from the May 2007 issue

Zaka scooters fitted with cameras linked to hospital in real-time

ZAKA the orthodox rescue and identification organization fitted five motor scooters with devices that transmit pictures of accident scenes and information about victims to Hadassah Medical Center-Ein Kerem. The real-time service allows medical teams to prepare for patients being sent to the emergency room, and to immediately advise staff in the field.

The broadcast system, produced by the Jerusalem-based company Servision, uses an ultramodern $2,500 camera installed on a special post on the scooter. When ZAKA volunteers arrive at a scene, they use the camera to transmit pictures via their cellphones to a computer in the hospital's trauma unit. Medical teams see accident victims on the screen long before they arrive. The pilot project will determine the feasibility of installing these units on other ZAKA vehicles in the future.

Israeli-developed helmet developed to protect American airforce The Israeli-company Elbit's new helmet is set to be included in the development of the latest fighter jet, the F-35, reports Ma'ariv. Developed by the US Army and NATO, the new F-35 is expected to play a major role in American and global military operations. The new helmet is an advanced model of a design originally developed for Israel's Lavi planes from the 1980s. On the visor of the helmet it will be possible to display all the flight and system data. Thus the pilot will be able to continue to look straight at a target or enemy instead of being diverted at any of the various screens. The helmet's technology allows the combat pilot to aim anywhere he directs his view.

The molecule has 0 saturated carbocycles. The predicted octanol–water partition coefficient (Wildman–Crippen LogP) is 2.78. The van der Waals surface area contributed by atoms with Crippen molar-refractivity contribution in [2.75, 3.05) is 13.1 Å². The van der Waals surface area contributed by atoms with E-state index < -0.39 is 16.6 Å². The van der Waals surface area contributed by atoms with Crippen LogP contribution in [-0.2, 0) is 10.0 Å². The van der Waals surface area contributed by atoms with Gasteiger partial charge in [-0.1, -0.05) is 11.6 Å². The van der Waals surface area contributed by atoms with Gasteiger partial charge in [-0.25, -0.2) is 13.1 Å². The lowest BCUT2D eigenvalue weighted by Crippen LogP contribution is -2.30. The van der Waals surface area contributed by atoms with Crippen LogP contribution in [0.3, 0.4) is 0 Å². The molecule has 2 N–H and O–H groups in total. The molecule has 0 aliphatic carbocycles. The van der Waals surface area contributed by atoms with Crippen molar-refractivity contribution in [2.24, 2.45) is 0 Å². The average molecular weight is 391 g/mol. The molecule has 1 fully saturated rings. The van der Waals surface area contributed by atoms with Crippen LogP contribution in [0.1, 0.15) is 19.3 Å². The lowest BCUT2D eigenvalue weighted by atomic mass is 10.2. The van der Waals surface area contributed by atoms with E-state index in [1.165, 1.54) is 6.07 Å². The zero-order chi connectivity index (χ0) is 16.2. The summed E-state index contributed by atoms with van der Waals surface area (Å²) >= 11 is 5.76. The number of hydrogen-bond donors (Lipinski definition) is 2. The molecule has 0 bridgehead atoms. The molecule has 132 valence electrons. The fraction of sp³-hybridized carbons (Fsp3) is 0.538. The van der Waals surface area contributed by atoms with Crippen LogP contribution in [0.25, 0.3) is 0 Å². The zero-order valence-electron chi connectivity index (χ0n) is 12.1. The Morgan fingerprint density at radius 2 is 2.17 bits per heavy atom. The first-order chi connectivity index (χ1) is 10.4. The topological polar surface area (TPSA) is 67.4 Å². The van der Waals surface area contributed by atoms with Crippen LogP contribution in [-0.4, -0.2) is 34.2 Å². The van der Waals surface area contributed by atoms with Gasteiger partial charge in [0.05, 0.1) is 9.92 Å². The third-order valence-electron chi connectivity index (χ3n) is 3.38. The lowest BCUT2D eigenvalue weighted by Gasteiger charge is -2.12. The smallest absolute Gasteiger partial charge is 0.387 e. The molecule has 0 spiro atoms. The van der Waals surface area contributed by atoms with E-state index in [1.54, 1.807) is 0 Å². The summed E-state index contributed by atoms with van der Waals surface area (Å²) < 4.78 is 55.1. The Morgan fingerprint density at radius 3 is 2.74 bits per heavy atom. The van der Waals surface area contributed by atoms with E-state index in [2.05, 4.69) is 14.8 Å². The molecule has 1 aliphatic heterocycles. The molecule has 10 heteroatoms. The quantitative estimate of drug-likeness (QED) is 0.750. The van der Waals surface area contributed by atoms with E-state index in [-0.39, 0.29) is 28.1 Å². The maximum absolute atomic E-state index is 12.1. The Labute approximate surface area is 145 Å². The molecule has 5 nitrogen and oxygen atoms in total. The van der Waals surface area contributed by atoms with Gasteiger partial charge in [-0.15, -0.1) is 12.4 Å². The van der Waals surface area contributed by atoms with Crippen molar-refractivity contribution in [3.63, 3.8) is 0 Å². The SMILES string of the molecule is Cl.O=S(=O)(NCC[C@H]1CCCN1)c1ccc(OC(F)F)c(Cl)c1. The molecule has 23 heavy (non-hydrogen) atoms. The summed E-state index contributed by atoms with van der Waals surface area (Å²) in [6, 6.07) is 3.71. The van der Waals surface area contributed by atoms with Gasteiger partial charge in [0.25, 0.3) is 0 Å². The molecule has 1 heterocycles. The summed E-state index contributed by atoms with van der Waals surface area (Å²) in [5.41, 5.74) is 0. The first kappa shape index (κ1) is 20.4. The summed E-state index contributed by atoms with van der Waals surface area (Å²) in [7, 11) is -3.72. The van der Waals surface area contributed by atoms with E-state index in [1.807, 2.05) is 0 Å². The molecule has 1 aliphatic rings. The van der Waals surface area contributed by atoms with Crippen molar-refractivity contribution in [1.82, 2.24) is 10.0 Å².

"Israel has a stock of human capital that will keep supporting its comparative advantage." In a report released by Morgan Stanley's, Serhan Cevik, Vice President for Middle East and North Africa, Israel's economy received a glowing review. Cevik states in the report that: "With such an extraordinary link to the global investment cycle, Israel has benefited from strong growth all around the world in the last couple of years . . . (and) growth dynamics have become more balanced and therefore resilient to cyclical changes in the global economy" and that "our optimism . . . will not disappear just because of market jitters." Cevik remarks that, "the composition of human capital and economic sectors is a major source of productivity growth." According to the Morgan Stanley report, one of the major factors in Israel's economic outlook is the structural changes within the economy: "The economy's shift to higher value-added technology-intensive sectors" results in "the positive feedback loop - from technological orientation of human capital and economic activity to total factor productivity and income growth - enhances the economy's growth potential."

Reprinted from the Israel High-Tech & Investment Report May 2007

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